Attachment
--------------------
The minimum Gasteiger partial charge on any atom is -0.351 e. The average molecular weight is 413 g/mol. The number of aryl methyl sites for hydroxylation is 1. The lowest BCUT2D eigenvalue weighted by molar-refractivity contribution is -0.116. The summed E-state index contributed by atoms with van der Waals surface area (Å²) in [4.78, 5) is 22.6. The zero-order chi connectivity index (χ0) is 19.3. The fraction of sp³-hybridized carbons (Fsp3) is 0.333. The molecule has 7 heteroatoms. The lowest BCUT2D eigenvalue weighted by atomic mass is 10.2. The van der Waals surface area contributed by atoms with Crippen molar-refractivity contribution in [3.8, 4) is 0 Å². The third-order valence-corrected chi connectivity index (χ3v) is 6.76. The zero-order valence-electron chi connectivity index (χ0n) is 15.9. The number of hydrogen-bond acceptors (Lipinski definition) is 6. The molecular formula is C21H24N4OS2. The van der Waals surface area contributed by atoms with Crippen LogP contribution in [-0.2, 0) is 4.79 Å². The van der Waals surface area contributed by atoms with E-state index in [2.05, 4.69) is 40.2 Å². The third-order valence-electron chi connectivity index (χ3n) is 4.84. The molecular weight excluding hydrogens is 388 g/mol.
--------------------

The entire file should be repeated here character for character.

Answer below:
The minimum Gasteiger partial charge on any atom is -0.351 e. The average molecular weight is 413 g/mol. The number of aryl methyl sites for hydroxylation is 1. The lowest BCUT2D eigenvalue weighted by molar-refractivity contribution is -0.116. The summed E-state index contributed by atoms with van der Waals surface area (Å²) in [4.78, 5) is 22.6. The zero-order chi connectivity index (χ0) is 19.3. The fraction of sp³-hybridized carbons (Fsp3) is 0.333. The molecule has 7 heteroatoms. The lowest BCUT2D eigenvalue weighted by atomic mass is 10.2. The van der Waals surface area contributed by atoms with Crippen molar-refractivity contribution in [3.8, 4) is 0 Å². The third-order valence-corrected chi connectivity index (χ3v) is 6.76. The zero-order valence-electron chi connectivity index (χ0n) is 15.9. The number of hydrogen-bond acceptors (Lipinski definition) is 6. The molecular formula is C21H24N4OS2. The van der Waals surface area contributed by atoms with Crippen LogP contribution in [-0.2, 0) is 4.79 Å². The van der Waals surface area contributed by atoms with E-state index in [2.05, 4.69) is 40.2 Å². The third-order valence-electron chi connectivity index (χ3n) is 4.84. The molecular weight excluding hydrogens is 388 g/mol.